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What is ranked choice voting, which made its debut in New York mayoral polls?

Topics Covered: Comparison of the Indian constitutional scheme with that of other countries.

What is ranked choice voting, which made its debut in New York mayoral polls?


Context:

New York city used ranked-choice voting for Mayoral Polls.

What is it?

The method allows voters to rank candidates by preference rather than selecting just their top choice. New York City is having voters rank their top five — though voters are not required to choose five.

Benefits/rationale behind this process:

Ranking candidates is far more complicated, but advocates believe it is fairer and more accurately reflects the collective will of the majority.

How does it work?

  1. If someone gets 50% plus one after all the first-choice votes are counted, then the election is over and that candidate wins.
  2. But if no one gets 50% plus one, it’s on to Round 2.
  3. The person with the lowest number of first-place votes is eliminated, and that candidate’s voters’ second choices get redistributed as votes for other candidates.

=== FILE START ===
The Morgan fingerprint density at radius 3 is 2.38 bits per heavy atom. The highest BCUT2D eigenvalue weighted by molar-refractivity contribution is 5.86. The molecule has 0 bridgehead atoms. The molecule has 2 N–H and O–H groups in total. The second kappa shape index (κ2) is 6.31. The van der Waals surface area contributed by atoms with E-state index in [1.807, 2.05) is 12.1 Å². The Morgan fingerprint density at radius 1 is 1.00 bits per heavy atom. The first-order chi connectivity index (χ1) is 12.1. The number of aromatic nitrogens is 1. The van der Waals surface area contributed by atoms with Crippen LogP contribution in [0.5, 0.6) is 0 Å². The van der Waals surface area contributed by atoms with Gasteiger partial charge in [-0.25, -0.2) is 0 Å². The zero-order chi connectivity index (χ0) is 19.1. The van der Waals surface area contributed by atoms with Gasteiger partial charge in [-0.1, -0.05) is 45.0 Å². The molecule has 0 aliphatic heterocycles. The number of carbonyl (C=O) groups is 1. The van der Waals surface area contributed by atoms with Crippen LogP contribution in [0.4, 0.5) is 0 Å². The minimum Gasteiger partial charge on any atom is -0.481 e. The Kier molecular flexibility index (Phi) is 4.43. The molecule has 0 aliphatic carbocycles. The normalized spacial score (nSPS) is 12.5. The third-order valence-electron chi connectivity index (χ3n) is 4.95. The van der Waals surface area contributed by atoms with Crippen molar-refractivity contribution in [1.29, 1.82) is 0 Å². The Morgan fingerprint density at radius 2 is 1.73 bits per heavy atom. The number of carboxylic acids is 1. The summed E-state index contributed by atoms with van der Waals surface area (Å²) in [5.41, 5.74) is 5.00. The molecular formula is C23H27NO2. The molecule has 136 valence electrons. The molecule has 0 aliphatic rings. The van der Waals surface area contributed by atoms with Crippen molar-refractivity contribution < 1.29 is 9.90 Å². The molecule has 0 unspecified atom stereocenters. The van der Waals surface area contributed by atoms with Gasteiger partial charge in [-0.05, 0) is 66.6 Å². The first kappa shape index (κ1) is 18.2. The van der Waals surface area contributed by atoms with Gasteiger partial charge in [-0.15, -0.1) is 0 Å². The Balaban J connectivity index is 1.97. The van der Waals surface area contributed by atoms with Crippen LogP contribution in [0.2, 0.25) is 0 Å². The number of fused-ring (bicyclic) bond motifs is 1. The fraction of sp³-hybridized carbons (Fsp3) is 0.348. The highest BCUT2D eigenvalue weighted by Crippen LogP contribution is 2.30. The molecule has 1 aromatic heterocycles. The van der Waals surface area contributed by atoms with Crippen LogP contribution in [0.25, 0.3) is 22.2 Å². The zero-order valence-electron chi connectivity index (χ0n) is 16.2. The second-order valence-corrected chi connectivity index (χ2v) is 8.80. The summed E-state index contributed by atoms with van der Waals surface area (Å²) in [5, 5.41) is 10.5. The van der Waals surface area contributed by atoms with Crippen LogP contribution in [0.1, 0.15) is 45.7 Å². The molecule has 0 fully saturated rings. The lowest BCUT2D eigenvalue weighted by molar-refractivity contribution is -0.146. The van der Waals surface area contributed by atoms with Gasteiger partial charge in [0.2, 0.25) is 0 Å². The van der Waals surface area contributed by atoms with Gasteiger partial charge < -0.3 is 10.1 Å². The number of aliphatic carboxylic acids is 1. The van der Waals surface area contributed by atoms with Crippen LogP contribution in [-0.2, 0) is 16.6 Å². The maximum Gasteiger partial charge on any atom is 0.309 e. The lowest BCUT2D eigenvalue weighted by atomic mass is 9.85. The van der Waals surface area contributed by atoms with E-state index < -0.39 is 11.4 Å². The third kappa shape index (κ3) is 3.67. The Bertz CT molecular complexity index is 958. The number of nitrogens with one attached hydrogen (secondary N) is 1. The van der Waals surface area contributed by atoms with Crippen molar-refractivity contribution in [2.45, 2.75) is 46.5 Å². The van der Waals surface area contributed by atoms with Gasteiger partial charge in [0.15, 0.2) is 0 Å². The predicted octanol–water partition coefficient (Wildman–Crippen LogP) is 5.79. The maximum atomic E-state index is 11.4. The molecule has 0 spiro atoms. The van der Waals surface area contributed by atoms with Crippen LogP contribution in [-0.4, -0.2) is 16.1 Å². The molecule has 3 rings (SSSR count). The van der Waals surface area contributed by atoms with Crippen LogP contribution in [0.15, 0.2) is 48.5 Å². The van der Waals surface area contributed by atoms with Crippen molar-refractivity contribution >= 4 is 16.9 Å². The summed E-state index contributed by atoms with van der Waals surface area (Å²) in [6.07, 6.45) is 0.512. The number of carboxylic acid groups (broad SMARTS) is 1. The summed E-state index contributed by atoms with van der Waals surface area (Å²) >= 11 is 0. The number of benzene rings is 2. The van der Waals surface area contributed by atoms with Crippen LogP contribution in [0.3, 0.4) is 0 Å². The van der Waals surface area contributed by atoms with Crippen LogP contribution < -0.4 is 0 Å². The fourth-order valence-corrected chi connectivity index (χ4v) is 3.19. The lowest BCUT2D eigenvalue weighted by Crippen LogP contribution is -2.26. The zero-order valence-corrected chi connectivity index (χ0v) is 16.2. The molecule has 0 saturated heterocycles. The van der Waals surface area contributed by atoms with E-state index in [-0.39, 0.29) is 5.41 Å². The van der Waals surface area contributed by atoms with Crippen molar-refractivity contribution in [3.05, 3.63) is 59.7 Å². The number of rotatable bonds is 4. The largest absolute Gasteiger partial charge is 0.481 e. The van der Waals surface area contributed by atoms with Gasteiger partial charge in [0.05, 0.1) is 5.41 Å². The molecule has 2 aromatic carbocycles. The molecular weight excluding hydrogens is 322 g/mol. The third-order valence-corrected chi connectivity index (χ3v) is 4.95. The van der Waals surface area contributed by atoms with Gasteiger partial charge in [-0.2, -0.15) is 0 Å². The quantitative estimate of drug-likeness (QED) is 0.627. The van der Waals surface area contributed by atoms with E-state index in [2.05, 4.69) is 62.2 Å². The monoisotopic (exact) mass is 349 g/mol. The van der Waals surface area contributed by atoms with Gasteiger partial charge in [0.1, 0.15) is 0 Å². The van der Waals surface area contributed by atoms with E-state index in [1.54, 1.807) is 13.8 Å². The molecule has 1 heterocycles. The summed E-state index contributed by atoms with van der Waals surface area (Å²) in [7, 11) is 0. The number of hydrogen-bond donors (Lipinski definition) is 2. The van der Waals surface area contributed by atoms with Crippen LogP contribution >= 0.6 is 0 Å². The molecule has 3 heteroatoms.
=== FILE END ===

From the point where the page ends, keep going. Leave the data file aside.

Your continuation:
4. This reallocation of votes goes on until someone reaches 50% plus one.

Where else has this been used?

There are some 20 jurisdictions across the country that use ranked-choice voting.

  • It has also been used by Australia, Ireland and Malta since the early 20th century. Northern Ireland, New Zealand and Scotland have all adopted it as well.

What are the arguments in favor of it?

  1. It means the winner gets a majority of the vote. The usual system of “most votes wins” can mean someone with only a plurality of the overall vote can be elected, not necessarily the person with majority support.
  2. More moderate candidates. It’s less likely that extreme candidates who have a strong base of support but aren’t liked more broadly could get through in a crowded primary.
  3. Less negative campaigning. The argument goes that candidates need a majority of voters to like them.
  4. People can feel good about casting their vote. Instead of holding their nose for that one choice they get, voters can express at least a first choice for the person they really like.

What are the arguments against it?

  1. It’s complicated. And complications can lead to errors.
  2. Some argue it’s less democratic because it eschews the idea of one person, one vote.
  3. It could encourage horse-trading. Ranked-choice voting might make for less strategic voting, but it could open the door for candidates to make deals with one another about who their voters should go for as a second choice.

 

Insta Curious: 

Do you know What Approval Voting is? Read Here

 

InstaLinks:

Prelims Link:

  1. About the method.
  2. Benefits.
  3. What is First Past the Post system.
  4. What is proportional representation system.

Mains Link:

Discuss the significance of ranked choice voting system.

Sources: Indian Express.